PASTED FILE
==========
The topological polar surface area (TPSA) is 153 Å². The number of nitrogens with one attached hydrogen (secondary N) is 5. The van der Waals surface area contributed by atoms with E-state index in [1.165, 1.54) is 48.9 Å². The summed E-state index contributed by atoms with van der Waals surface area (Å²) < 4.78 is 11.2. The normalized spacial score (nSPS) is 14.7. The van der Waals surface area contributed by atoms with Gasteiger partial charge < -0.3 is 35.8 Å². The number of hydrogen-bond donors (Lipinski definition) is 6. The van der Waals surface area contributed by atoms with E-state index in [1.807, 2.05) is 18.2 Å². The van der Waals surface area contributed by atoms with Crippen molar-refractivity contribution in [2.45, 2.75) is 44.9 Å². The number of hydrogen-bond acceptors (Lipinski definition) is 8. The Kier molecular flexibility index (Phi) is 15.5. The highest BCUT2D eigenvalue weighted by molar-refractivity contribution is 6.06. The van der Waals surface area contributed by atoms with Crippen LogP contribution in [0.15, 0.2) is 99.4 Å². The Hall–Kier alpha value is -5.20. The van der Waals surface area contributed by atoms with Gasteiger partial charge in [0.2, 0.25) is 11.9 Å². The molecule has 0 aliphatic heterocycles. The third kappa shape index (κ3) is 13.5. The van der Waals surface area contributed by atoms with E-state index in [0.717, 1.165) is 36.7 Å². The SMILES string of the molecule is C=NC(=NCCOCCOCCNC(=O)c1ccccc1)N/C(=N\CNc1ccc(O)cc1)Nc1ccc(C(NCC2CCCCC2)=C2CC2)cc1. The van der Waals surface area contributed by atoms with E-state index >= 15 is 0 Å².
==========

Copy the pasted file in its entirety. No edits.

The topological polar surface area (TPSA) is 153 Å². The number of nitrogens with one attached hydrogen (secondary N) is 5. The van der Waals surface area contributed by atoms with E-state index in [1.165, 1.54) is 48.9 Å². The summed E-state index contributed by atoms with van der Waals surface area (Å²) < 4.78 is 11.2. The normalized spacial score (nSPS) is 14.7. The van der Waals surface area contributed by atoms with Gasteiger partial charge < -0.3 is 35.8 Å². The number of hydrogen-bond donors (Lipinski definition) is 6. The van der Waals surface area contributed by atoms with E-state index in [1.807, 2.05) is 18.2 Å². The van der Waals surface area contributed by atoms with Crippen molar-refractivity contribution in [2.45, 2.75) is 44.9 Å². The number of hydrogen-bond acceptors (Lipinski definition) is 8. The Kier molecular flexibility index (Phi) is 15.5. The highest BCUT2D eigenvalue weighted by molar-refractivity contribution is 6.06. The van der Waals surface area contributed by atoms with Crippen LogP contribution in [0.15, 0.2) is 99.4 Å². The Hall–Kier alpha value is -5.20. The van der Waals surface area contributed by atoms with Gasteiger partial charge in [0.2, 0.25) is 11.9 Å². The molecule has 0 aliphatic heterocycles. The third kappa shape index (κ3) is 13.5. The van der Waals surface area contributed by atoms with E-state index in [0.717, 1.165) is 36.7 Å². The SMILES string of the molecule is C=NC(=NCCOCCOCCNC(=O)c1ccccc1)N/C(=N\CNc1ccc(O)cc1)Nc1ccc(C(NCC2CCCCC2)=C2CC2)cc1. The van der Waals surface area contributed by atoms with E-state index >= 15 is 0 Å².